Opinion & Analysis

How the Israel-Hamas war is testing China’s diplomatic ambitions in the Middle East

Amidst the Israel-Hamas war, Beijing sees an opportunity to differentiate itself from the West’s unconditional support for Israel and gain favour in the global south. But the conflict has revealed China’s lack of political weight in the region – and an opportunity for European engagement. 

The Israel-Hamas war could be China’s first major diplomatic challenge in the Middle East in recent history. Since the launch of the Belt and Road Initiative (BRI) ten years ago, China’s influence in the region has rapidly increased, culminating last March with the Beijing-brokered Saudi-Iranian rapprochement. But over the years, China has carefully remained out of the region’s geopolitical complexities, maintaining balanced and friendly relations with all main powers, including Iran, Israel, and the Arab states. Israel especially has become one of China’s key strategic partners in the region, and a source of advanced technologies, critical for China’s tech race with the United States.

The Israel-Hamas war is however reviving old regional fractures, making it difficult for Beijing to maintain its balancing act. Despite having built a solid relationship with Israel since the 1990s, China’s history as a leader of the non-aligned world has always made it a strong supporter of the Palestinian cause. China does not officially designate Hezbollah or Hamas as terrorist organisations. In the past, it consistently condemned Israel for its violations of international law and called repeatedly for a two-state solution within the 1967 borders. However, China’s support of the Palestinians remained mainly rhetorical and did not interfere with its flourishing commercial ties with Israel.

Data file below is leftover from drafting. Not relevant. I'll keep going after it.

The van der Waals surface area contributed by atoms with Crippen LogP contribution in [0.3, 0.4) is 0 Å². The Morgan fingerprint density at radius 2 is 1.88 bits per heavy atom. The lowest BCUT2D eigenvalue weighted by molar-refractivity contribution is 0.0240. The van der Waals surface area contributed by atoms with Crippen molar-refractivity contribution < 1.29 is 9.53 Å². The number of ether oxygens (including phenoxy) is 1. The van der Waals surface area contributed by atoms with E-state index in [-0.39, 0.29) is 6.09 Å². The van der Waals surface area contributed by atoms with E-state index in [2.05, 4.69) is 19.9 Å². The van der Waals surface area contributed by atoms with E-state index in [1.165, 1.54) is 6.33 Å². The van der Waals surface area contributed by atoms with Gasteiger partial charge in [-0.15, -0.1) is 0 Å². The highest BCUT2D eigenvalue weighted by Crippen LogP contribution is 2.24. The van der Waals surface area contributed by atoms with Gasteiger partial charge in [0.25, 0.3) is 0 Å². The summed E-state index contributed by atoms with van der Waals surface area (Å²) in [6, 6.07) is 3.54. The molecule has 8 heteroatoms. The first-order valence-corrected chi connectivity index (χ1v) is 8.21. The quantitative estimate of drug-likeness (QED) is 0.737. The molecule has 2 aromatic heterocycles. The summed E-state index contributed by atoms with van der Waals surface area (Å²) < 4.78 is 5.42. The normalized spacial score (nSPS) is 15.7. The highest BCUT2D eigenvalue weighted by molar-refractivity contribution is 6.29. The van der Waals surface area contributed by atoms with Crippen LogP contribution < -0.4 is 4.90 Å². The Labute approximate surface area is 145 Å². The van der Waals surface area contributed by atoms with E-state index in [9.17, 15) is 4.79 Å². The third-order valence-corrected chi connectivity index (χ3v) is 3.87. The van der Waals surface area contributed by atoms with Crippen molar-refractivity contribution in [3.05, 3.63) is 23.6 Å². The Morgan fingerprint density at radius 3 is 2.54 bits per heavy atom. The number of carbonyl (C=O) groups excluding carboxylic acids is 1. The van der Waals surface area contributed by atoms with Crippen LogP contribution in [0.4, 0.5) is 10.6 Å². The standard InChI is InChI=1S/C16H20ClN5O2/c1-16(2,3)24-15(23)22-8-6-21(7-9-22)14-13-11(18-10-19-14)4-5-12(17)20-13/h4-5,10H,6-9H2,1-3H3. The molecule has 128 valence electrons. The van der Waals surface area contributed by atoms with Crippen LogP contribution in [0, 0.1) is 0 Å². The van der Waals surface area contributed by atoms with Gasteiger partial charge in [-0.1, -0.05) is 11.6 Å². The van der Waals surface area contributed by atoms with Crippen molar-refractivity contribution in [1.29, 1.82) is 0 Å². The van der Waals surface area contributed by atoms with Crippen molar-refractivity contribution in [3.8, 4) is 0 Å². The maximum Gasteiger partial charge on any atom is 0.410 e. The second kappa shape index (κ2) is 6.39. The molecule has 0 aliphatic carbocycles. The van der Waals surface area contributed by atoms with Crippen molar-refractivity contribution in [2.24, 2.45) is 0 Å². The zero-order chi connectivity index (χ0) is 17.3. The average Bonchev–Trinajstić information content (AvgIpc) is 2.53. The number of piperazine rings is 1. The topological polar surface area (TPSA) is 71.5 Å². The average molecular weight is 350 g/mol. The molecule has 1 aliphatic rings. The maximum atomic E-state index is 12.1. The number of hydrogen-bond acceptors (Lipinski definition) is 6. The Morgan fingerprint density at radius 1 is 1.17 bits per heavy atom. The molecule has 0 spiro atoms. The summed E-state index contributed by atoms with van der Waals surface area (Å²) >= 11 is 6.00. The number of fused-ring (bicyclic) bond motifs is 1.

This time, China’s position on the horrific attacks of 7 October risks significantly damaging its relationship with Israel. After nearly two weeks of silence, Chinese leader Xi Jinping made a rather bland statement, calling for a ceasefire and stated that the establishment of “an independent state of Palestine” through a two-state solution was the “fundamental way out” of the conflict. He refrained however from explicitly condemning Hamas or calling it a terrorist organisation. The Chinese ministry of foreign affairs’ statement did not even name Hamas, only condemning “all violence and attacks on civilians”. Meanwhile, the foreign minister, Wang Yi, criticised Israel for “going beyond self-defence” and called for an end to “collective punishment of the Gazan people”. The Chinese position triggered bitter responses amongst Israeli officials and media, and Israel’s foreign ministry expressed its “deep disappointment” over China’s failure to condemn Hamas.